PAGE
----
Fun Ideas for Special Angle Pairs
Alternate, corresponding, and vertical angles, oh my! Although some lessons can become monotonous and uninspiring, special angle pairs are so easy to make fun and interesting!
It’s never good to feel stuck in the routine of lectures, notes, research, and quiet independent work. Spice up your Geometry lesson with a few creative and unique ideas.
So, how do we liven up teaching transversals?
I have a few activities that are simple for you to create, and engaging and meaningful for your students!
I've separated this post out into introduction, practice, and challenge activities for lessons on transversals and angle theorems.
First, students will need to be able to identify angle pairs, then know the properties and relationships that exist when the lines that the tranversal intersects happen to be parallel. The perfect solution for you and your students is to incorporate doodle notes into your lesson.
Kids can draw out a big transversal crossing a pair of lines in their notebook and then color code. They can then make an attempt at structuring their own sketch notes for the properties that special angle pairs have when the lines are parallel.
Colors and patterns help students to learn and remember the special angle pairs, plus they can reference the visual notes at any time and use their color and pattern codes to identify the special angles.
- identifying special angle pairs
- alternate interior
- alternate exterior
- same-side interior
- same-side exterior
- theorems for parallel lines that intersect a transversal
- converses of the theorems
- using linear pairs and the special angle pairs to find missing angle measures
- practice and examples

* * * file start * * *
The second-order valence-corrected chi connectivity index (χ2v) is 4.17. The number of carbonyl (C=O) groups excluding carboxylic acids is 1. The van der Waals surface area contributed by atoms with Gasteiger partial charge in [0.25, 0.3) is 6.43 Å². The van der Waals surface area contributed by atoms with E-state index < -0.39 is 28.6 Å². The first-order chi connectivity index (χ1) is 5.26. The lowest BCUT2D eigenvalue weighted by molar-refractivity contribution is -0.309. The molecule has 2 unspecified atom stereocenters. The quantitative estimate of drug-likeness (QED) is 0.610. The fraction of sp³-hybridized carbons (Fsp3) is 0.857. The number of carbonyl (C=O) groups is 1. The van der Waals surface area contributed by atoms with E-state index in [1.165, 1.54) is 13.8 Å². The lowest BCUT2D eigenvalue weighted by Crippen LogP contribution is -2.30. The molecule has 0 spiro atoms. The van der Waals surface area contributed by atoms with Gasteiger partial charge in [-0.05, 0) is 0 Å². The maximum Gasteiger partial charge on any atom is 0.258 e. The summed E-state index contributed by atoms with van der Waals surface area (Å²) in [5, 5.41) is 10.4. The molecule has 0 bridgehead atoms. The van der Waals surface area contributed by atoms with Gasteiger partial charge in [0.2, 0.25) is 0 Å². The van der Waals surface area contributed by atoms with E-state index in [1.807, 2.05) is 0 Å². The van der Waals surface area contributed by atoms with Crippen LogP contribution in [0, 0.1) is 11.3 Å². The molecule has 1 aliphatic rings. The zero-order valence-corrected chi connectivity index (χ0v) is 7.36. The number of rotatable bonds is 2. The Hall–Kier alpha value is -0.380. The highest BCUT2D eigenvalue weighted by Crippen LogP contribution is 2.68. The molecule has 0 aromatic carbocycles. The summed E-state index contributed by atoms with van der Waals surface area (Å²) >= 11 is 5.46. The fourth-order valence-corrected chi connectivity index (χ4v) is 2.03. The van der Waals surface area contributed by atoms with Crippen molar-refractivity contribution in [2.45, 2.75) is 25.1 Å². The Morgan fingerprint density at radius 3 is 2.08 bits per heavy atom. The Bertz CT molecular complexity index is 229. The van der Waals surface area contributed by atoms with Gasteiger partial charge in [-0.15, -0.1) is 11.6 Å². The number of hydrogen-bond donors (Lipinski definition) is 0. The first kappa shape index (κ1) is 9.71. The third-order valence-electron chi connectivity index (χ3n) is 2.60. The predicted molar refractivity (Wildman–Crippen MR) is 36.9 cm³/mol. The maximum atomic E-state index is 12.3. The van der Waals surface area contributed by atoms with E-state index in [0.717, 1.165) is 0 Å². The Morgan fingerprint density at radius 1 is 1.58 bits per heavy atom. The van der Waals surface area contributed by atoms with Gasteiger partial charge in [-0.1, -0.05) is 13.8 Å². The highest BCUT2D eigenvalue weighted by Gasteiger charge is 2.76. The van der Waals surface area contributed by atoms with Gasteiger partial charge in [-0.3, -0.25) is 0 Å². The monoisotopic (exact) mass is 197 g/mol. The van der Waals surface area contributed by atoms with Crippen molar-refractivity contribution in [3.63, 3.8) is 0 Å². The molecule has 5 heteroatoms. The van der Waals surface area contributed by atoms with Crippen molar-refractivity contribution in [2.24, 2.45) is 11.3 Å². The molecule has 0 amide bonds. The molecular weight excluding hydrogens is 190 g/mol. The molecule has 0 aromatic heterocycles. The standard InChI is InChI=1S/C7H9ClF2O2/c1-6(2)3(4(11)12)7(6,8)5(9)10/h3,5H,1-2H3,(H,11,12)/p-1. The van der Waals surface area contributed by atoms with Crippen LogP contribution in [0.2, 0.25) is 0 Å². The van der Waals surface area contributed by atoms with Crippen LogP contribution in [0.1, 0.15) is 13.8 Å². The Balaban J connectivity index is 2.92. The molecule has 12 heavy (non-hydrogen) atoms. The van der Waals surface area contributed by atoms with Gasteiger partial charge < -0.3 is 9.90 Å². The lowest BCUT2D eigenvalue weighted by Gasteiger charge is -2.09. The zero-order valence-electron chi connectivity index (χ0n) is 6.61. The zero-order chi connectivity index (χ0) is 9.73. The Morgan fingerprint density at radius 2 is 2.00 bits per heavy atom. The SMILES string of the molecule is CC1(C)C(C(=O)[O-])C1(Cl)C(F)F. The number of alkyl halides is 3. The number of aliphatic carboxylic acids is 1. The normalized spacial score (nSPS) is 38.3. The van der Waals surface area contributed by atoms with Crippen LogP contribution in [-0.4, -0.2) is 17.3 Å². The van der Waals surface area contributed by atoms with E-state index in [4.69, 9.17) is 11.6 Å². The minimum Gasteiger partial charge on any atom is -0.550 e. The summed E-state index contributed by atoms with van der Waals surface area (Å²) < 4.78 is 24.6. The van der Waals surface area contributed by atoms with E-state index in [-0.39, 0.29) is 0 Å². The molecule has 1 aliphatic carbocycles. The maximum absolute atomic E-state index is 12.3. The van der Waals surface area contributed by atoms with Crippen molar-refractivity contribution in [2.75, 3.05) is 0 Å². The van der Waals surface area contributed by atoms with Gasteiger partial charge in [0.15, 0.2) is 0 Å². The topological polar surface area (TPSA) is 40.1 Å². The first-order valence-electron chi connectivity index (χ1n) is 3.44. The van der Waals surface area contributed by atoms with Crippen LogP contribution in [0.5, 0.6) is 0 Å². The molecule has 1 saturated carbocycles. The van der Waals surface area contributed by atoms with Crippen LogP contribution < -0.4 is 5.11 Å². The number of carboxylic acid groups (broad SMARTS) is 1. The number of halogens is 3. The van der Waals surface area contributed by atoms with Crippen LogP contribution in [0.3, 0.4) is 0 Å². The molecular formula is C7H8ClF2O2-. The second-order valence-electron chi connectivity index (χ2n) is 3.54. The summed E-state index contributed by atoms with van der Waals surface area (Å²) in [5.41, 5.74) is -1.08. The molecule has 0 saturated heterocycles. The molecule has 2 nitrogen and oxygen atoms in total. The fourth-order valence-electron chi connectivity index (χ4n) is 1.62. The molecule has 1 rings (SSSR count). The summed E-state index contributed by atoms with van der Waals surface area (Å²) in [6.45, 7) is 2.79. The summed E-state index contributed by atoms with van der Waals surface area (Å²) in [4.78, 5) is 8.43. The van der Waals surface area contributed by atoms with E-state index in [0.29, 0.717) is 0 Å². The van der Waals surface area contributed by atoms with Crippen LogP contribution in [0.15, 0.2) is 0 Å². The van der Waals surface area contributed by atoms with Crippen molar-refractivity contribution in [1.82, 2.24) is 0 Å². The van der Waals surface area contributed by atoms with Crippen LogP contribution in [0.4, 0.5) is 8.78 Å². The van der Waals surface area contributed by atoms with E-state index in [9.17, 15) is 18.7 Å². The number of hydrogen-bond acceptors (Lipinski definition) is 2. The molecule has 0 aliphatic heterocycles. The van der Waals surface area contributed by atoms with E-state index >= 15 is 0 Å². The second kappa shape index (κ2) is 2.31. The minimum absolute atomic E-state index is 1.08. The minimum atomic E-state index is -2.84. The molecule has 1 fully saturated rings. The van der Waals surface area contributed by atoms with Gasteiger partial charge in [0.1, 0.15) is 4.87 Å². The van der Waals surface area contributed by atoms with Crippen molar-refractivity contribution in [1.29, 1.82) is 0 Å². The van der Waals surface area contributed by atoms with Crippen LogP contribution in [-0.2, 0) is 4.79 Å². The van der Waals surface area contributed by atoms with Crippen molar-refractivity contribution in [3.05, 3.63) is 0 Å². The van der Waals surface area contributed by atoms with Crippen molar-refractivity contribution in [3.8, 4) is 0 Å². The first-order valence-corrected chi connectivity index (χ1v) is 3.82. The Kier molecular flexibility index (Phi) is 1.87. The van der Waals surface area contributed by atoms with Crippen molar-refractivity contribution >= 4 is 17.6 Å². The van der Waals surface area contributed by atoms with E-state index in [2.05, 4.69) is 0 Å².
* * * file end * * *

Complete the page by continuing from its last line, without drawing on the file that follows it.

The proven benefits of communication between the two hemispheres of the brain include focus, learning, memory/retention, and even relaxation.
The right and left hemispheres of the brain communicate through the corpus callosum, a fiber bridge that crosses between the two sides. When you encourage interaction between the hemispheres of the brain, you strengthen this connection. In addition to doodle notes, there are many other ways to activate the right brain in your math class!
A recent study proved that doodling increases focus and the ability to recall new information. With these color-it-in, doodle-friendly note sheets, your students can use their colored pencils and the right side of their brains, and then remember key vocabulary, math examples, and new concepts more easily.
It’s amazing to see students so engaged while making connections in their minds about a topic. This makes the concept really stick!
Once students are familiar with identifying angle pairs and the properties, they will love trying an exciting game for hands-on practice! This familiar game will help the students remember these properties in an active, engaging way.
Take a look at this video on how to play “Twisted Fingers.” Or read on for a description.
Students play in small groups. The spinner tells what type of angle pair to find and whether to place fingers or thumbs on it. The game is over when a player cannot simultaneously keep the correct fingers on the correct spaces or cannot reach an angle pair that fits the criteria.
Do you ever struggle with keeping fast learners occupied and engaged, while also extending their learning? Thinking of new, creative ways to extend learning can be difficult. For those students who are ready for an extra challenge when teaching transversals, try this rolling ball game.
In this game, students use properties and theorems for parallel lines cut by a transversal, and then write and solve systems of equations to determine angle measures.
It’s pretty tricky, so be ready!
For easy differentiation, there are 2 separate worksheets that you can use to meet and challenge each student’s ability.
I hope you find some of these unique ideas helpful for your teaching! Do you have any creative ways to introduce, practice, or offer a challenge for your students when teaching this unit? Comment below; we’d love to hear your thoughts!
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